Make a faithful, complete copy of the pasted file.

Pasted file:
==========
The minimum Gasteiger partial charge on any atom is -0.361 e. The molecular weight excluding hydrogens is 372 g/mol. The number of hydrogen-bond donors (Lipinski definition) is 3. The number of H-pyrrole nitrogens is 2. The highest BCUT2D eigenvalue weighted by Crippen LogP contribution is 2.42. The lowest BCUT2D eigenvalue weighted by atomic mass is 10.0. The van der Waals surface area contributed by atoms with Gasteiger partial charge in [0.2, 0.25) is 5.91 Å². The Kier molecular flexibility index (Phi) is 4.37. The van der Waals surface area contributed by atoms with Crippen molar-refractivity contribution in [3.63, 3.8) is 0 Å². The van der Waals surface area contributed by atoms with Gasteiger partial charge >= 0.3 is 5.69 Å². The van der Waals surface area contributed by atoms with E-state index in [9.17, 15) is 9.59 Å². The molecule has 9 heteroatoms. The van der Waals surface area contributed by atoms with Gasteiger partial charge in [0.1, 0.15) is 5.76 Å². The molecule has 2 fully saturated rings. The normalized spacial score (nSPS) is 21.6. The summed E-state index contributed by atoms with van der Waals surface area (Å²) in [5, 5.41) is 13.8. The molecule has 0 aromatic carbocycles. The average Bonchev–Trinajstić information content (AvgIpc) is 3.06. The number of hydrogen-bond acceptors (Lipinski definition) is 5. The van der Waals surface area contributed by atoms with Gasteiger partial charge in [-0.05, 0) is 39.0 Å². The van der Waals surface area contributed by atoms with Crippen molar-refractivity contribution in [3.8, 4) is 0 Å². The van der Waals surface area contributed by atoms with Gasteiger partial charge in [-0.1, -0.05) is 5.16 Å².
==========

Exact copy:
The minimum Gasteiger partial charge on any atom is -0.361 e. The molecular weight excluding hydrogens is 372 g/mol. The number of hydrogen-bond donors (Lipinski definition) is 3. The number of H-pyrrole nitrogens is 2. The highest BCUT2D eigenvalue weighted by Crippen LogP contribution is 2.42. The lowest BCUT2D eigenvalue weighted by atomic mass is 10.0. The van der Waals surface area contributed by atoms with Gasteiger partial charge in [0.2, 0.25) is 5.91 Å². The Kier molecular flexibility index (Phi) is 4.37. The van der Waals surface area contributed by atoms with Crippen molar-refractivity contribution in [3.63, 3.8) is 0 Å². The van der Waals surface area contributed by atoms with Gasteiger partial charge >= 0.3 is 5.69 Å². The van der Waals surface area contributed by atoms with E-state index in [9.17, 15) is 9.59 Å². The molecule has 9 heteroatoms. The van der Waals surface area contributed by atoms with Gasteiger partial charge in [0.1, 0.15) is 5.76 Å². The molecule has 2 fully saturated rings. The normalized spacial score (nSPS) is 21.6. The summed E-state index contributed by atoms with van der Waals surface area (Å²) in [5, 5.41) is 13.8. The molecule has 0 aromatic carbocycles. The average Bonchev–Trinajstić information content (AvgIpc) is 3.06. The number of hydrogen-bond acceptors (Lipinski definition) is 5. The van der Waals surface area contributed by atoms with Gasteiger partial charge in [-0.05, 0) is 39.0 Å². The van der Waals surface area contributed by atoms with Crippen molar-refractivity contribution in [3.8, 4) is 0 Å². The van der Waals surface area contributed by atoms with Gasteiger partial charge in [-0.1, -0.05) is 5.16 Å².